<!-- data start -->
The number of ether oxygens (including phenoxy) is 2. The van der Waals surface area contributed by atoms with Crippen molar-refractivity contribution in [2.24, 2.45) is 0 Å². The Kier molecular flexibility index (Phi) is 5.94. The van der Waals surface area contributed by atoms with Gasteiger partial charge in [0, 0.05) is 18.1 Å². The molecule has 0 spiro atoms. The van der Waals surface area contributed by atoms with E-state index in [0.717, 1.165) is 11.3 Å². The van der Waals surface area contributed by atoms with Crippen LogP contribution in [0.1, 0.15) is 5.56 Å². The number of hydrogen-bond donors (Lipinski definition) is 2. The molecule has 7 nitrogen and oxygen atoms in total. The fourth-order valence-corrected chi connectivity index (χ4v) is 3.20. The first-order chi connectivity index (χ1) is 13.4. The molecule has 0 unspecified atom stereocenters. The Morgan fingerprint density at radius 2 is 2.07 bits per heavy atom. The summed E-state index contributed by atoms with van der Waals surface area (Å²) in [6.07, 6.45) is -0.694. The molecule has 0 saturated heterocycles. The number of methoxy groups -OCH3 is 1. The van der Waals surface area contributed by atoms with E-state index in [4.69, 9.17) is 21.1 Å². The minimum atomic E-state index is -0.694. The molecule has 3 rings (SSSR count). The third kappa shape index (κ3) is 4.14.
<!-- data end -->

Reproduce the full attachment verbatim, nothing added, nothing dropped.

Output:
The number of ether oxygens (including phenoxy) is 2. The van der Waals surface area contributed by atoms with Crippen molar-refractivity contribution in [2.24, 2.45) is 0 Å². The Kier molecular flexibility index (Phi) is 5.94. The van der Waals surface area contributed by atoms with Gasteiger partial charge in [0, 0.05) is 18.1 Å². The molecule has 0 spiro atoms. The van der Waals surface area contributed by atoms with E-state index in [0.717, 1.165) is 11.3 Å². The van der Waals surface area contributed by atoms with Crippen LogP contribution in [0.1, 0.15) is 5.56 Å². The number of hydrogen-bond donors (Lipinski definition) is 2. The molecule has 7 nitrogen and oxygen atoms in total. The fourth-order valence-corrected chi connectivity index (χ4v) is 3.20. The first-order chi connectivity index (χ1) is 13.4. The molecule has 0 unspecified atom stereocenters. The Morgan fingerprint density at radius 2 is 2.07 bits per heavy atom. The summed E-state index contributed by atoms with van der Waals surface area (Å²) in [6.07, 6.45) is -0.694. The molecule has 0 saturated heterocycles. The number of methoxy groups -OCH3 is 1. The van der Waals surface area contributed by atoms with E-state index in [4.69, 9.17) is 21.1 Å². The minimum atomic E-state index is -0.694. The molecule has 3 rings (SSSR count). The third kappa shape index (κ3) is 4.14.